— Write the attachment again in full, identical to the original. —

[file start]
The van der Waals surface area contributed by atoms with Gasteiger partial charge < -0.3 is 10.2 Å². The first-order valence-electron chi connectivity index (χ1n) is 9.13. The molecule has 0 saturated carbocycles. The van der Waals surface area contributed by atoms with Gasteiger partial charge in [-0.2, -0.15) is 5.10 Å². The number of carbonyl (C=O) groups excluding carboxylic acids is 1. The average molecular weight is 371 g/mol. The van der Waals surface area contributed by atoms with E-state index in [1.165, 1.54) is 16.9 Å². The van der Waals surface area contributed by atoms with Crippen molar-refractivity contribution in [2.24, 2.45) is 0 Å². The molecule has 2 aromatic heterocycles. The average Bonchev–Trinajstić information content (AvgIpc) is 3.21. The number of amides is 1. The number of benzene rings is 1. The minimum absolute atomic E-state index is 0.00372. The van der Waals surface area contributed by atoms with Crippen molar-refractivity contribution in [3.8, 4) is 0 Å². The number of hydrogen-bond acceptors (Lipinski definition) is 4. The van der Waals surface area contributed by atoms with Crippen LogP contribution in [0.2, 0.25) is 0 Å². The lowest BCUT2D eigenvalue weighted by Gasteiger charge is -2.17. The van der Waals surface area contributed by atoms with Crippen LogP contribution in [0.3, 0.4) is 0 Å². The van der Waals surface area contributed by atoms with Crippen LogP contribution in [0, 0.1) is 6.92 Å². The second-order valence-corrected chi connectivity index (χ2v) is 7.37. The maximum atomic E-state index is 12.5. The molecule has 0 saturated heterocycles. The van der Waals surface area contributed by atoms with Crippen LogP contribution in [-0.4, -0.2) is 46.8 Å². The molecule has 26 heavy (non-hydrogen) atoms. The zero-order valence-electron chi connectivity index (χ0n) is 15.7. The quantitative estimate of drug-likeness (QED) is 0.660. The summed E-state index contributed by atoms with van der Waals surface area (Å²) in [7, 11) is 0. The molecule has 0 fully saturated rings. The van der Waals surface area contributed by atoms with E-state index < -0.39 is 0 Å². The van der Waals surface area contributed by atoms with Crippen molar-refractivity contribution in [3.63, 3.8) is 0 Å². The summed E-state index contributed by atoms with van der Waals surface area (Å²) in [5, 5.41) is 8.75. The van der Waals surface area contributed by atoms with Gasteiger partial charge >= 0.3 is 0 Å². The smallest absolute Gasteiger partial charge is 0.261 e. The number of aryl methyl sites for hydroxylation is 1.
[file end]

The van der Waals surface area contributed by atoms with Gasteiger partial charge < -0.3 is 10.2 Å². The first-order valence-electron chi connectivity index (χ1n) is 9.13. The molecule has 0 saturated carbocycles. The van der Waals surface area contributed by atoms with Gasteiger partial charge in [-0.2, -0.15) is 5.10 Å². The number of carbonyl (C=O) groups excluding carboxylic acids is 1. The average molecular weight is 371 g/mol. The van der Waals surface area contributed by atoms with E-state index in [1.165, 1.54) is 16.9 Å². The van der Waals surface area contributed by atoms with Crippen molar-refractivity contribution in [2.24, 2.45) is 0 Å². The molecule has 2 aromatic heterocycles. The average Bonchev–Trinajstić information content (AvgIpc) is 3.21. The number of amides is 1. The number of benzene rings is 1. The minimum absolute atomic E-state index is 0.00372. The van der Waals surface area contributed by atoms with Crippen molar-refractivity contribution in [3.8, 4) is 0 Å². The number of hydrogen-bond acceptors (Lipinski definition) is 4. The van der Waals surface area contributed by atoms with Crippen LogP contribution in [0.2, 0.25) is 0 Å². The lowest BCUT2D eigenvalue weighted by Gasteiger charge is -2.17. The van der Waals surface area contributed by atoms with Crippen LogP contribution in [0.3, 0.4) is 0 Å². The van der Waals surface area contributed by atoms with Crippen LogP contribution in [0, 0.1) is 6.92 Å². The second-order valence-corrected chi connectivity index (χ2v) is 7.37. The maximum atomic E-state index is 12.5. The molecule has 0 saturated heterocycles. The van der Waals surface area contributed by atoms with Crippen LogP contribution in [-0.4, -0.2) is 46.8 Å². The molecule has 26 heavy (non-hydrogen) atoms. The zero-order valence-electron chi connectivity index (χ0n) is 15.7. The quantitative estimate of drug-likeness (QED) is 0.660. The summed E-state index contributed by atoms with van der Waals surface area (Å²) in [7, 11) is 0. The molecule has 0 fully saturated rings. The van der Waals surface area contributed by atoms with E-state index < -0.39 is 0 Å². The van der Waals surface area contributed by atoms with Crippen molar-refractivity contribution in [3.63, 3.8) is 0 Å². The summed E-state index contributed by atoms with van der Waals surface area (Å²) in [5, 5.41) is 8.75. The van der Waals surface area contributed by atoms with Gasteiger partial charge >= 0.3 is 0 Å². The smallest absolute Gasteiger partial charge is 0.261 e. The number of aryl methyl sites for hydroxylation is 1.